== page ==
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Twitter’s stickers are the hashtag reborn for the visual world


By Jerry Daykin, Fractional CMO

June 27, 2016 | 4 min read

Twitter has this week revealed the latest addition to its core product: #Stickers which can be placed on top of images to add a new layer of creativity. Of themselves they’re not a new concept, though no doubt will be a well-received one all the same, but where they break ground is in how they’ll also connect images to one another.

Twitter Stickers

Twitter Stickers

Clicking on one of the stickers within an image brings up a search for other uses of that same sticker, essentially bringing the hashtag squarely into the visual age. Twitter has long ceased being a purely text dominated platform, in fact at any moment your feed is likely filled with far more videos & images than anything else. Bringing hashtag functionality to stickers is a simple but powerful evolution to make sure that this key real estate can also be discoverable & searchable.

It’s all pretty harmless fun at this stage with wigs, moustaches and sun bursts but some of these will immediately lend themselves to curating similar images together and become useful for doing so. Beyond this the opportunities for specific event stickers (where are the Game of Thrones house banners when you need them?) to curate an entirely new but very natural stream of imagery are almost limitless.

It will be interesting to see if Twitter partners with key events like the Olympics this summer, or the new NFL season (for which it has negotiated some online streaming rights) to produce sets of stickers to allow supporters to better express themselves. Some platforms have already managed to elevate stickers to such a level that their users are willing to pay for them, but given Twitter doesn’t have much history in this micro payment area it might instead be looking ahead to how marketers can help pay for them.

Brands have begun dabbling in the opportunities to have their own ‘hashflags’ (where small images automatically appear after a given hashtag) but it’s often an uphill battle to get consumers to naturally use these phrases. If you provide an entertaining set of stickers then you’re now giving consumers a genuine incentive to want to splash your brand all over themselves, and in doing so create a visual stream which you can naturally own.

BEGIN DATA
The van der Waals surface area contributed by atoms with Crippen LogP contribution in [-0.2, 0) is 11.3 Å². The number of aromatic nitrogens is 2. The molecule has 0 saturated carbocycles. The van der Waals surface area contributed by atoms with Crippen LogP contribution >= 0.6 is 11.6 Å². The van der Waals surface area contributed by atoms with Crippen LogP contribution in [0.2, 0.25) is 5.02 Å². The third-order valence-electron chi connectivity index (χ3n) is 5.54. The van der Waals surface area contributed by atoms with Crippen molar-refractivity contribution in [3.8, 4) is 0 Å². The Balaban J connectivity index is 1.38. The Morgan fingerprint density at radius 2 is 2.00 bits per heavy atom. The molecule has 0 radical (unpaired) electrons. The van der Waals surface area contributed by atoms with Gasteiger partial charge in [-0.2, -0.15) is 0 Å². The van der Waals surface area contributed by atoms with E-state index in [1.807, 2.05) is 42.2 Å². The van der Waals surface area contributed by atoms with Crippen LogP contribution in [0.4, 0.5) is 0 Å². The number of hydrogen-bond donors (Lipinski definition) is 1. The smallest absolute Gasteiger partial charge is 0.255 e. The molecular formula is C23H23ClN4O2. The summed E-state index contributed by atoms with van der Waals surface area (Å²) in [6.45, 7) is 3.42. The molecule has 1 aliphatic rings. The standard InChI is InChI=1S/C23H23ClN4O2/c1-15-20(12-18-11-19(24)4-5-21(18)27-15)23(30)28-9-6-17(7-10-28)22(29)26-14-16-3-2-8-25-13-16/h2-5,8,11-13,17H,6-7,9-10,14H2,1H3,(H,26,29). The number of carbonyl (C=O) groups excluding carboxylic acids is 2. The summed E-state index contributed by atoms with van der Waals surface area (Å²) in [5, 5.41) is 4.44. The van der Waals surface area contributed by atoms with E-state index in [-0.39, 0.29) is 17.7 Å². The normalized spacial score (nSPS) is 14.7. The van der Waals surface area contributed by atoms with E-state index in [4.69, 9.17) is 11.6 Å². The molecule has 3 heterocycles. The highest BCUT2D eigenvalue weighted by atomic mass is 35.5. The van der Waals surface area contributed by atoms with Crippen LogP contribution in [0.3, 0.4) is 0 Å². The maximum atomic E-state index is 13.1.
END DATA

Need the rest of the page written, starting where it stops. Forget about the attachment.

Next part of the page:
That’s all hypothetical for now, and there’s been no talk of offering an advertising product or promoted stickers within this space, but it would be remarkable if such an option did not eventually develop. Stickers have already proven themselves to be hugely popular on messaging platforms like Line & WeChat, whilst Snapchat is starting to attract a range of brands with its ‘lenses’ & ‘filters’. All are driven by the fact that such functionality is genuinely fun to use, and that brands which provide new options for creativity are truly perceived to be adding value to the users.

Expect to see your Twitter feed will up with stickers over the coming days (in itself a great way of exciting & engaging users) but just as with the original hashtag itself only time will tell how users take them and make them their own.

Jerry Daykin is global digital partner at Carat. He tweets @jdaykin.

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